scientists and technicians as well as education in aquatic 
sciences for secondary school students and teachers. Year-long 
fellowships for graduate students in marine-related disciplines 
to work with Congressional offices, federal agencies, or 
industry sponsors are also funded by Sea Grant.
    S. 927/H.R. 437, the National Sea Grant College Program 
Reauthorization Act of 1997, as enacted, reauthorizes the 
National Sea Grant College Program Act and authorizes 
appropriations of $56.0 million in FY 1999, $57.0 million in FY 
2000, $58.0 million in FY 2001, $59.0 million in FY 2002, and 
$60.0 million in FY 2003 to carry out its contract, grant, 
fellowship, and administrative functions; up to $2.8 million 
for competitive grants for university research on the zebra 
mussel; up to $3.0 million for competitive grants for 
university research on oyster diseases and oyster-related human 
health risks; and up to $3,000,000 for competitive grants for 
university research on pfiesteria piscicida and other harmful 
algal blooms. The bill also caps the program's administrative 
expenses at five percent of appropriations; repeals the Sea 
Grant international program; amends the National Sea Grant 
College Program Act to add or modify various definitions; 
amends provisions establishing and administering the National 
Sea Grant College Program and provisions providing for the 
designation of Sea Grant colleges and regional consortia; and 
modifies requirements regarding the Sea Grant Review Panel.

Legislative history

    On January 9, 1997, Representative Jim Saxton, along with 
numerous co-sponsors, introduced H. R. 437, the National Sea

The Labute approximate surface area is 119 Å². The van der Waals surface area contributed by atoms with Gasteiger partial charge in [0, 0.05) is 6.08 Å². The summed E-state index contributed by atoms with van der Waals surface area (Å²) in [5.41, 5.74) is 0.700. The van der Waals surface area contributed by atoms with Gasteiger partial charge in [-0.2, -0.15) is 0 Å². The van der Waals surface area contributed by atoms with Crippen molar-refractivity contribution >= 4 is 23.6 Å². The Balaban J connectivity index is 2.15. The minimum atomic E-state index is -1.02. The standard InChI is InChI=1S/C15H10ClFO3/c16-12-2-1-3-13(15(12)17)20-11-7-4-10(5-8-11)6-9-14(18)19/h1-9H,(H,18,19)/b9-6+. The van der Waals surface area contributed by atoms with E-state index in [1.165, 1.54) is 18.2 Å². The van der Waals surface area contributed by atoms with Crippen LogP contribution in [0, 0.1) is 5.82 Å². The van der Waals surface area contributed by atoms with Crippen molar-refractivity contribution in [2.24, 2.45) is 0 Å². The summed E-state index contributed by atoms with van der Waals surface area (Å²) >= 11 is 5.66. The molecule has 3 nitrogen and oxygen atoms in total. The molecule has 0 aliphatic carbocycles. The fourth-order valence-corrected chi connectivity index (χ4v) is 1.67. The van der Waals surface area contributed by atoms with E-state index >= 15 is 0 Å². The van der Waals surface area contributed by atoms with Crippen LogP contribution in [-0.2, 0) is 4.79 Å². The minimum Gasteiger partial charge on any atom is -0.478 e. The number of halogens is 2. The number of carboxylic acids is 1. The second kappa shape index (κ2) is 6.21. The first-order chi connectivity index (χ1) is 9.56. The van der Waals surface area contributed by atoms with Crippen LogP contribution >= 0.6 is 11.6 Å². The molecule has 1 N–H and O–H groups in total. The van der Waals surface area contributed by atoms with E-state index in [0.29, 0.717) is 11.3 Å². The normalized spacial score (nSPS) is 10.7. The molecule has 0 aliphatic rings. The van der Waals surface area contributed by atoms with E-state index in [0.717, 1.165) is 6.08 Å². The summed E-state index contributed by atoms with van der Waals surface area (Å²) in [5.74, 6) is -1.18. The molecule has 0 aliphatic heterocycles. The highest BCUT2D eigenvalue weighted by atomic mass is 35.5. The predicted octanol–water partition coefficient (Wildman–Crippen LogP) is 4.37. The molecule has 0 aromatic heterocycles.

Grant College Program Reauthorization Act of 1997. It was 
referred to the Committee on Resources which held a markup on 
March 5, 1997 and ordered the measure reported by voice vote. 
The Committee on Resources filed H. Rept. 105-22, Part 1, on 
March 12, 1997.
    The measure was then referred to the Committee on Science 
on March 12, 1997 for a period ending no later than April 28, 
1997. It was subsequently referred to and discharged from the 
Subcommittee on Energy and Environment on March 13, 1997. After 
a markup held on April 16, 1997, the Committee on Science 
ordered the measure reported, as amended, by a voice vote and 
filed H. Rept. 105-22, Part 2 on April 21, 1997.
    The Committee on Rules on June 10, 1997 filed H. Rept. 105-
127 on H. Res. 164, providing for consideration of H.R. 437 by 
a voice vote. The House agreed to H. Res. 164 by a voice vote 
on June 18, 1997, and on the same day H.R. 437 passed the House 
by: Y-422; N-3, Roll Call No. 208.
    The measure was received in the Senate on June 19, 1997 and 
was referred to the Senate Committee on Commerce, Science, and 
Transportation. The Senate Committee ordered reported, by a 
voice vote, a companion measure, S. 927, the Ocean and Coastal 
Research Revitalization Act of 1997 to the Senate on June 19, 
1997, and filed S. Rept. 105-150, on November 9, 1997. The 
Senate passed the measure, renamed the National Sea Grant 
College Program Reauthorization Act of 1997, with an amendment 
by unanimous consent on November 13, 1997. On February 11, 
1998, S. 927, renamed the National Sea Grant College Program 
Reauthorization Act of 1998, passed the House, as amendment, 
under suspension of the rules by voice vote. On February 12, 
1998, the Senate agreed to the House amendment to S. 927 by 
unanimous consent, and the President signed S. 927 on March 6, 
1998 (P.L. 105-160).

1.8--P.L. 105-178, TRANSPORTATION EQUITY ACT FOR THE 21ST CENTURY (H.R. 
                             2400/H.R. 860)

Background and summary of legislation

    H.R. 860 authorizes appropriations to the Department of 
Transportation for surface transportation research and 
development, and for other purposes. The bill was introduced by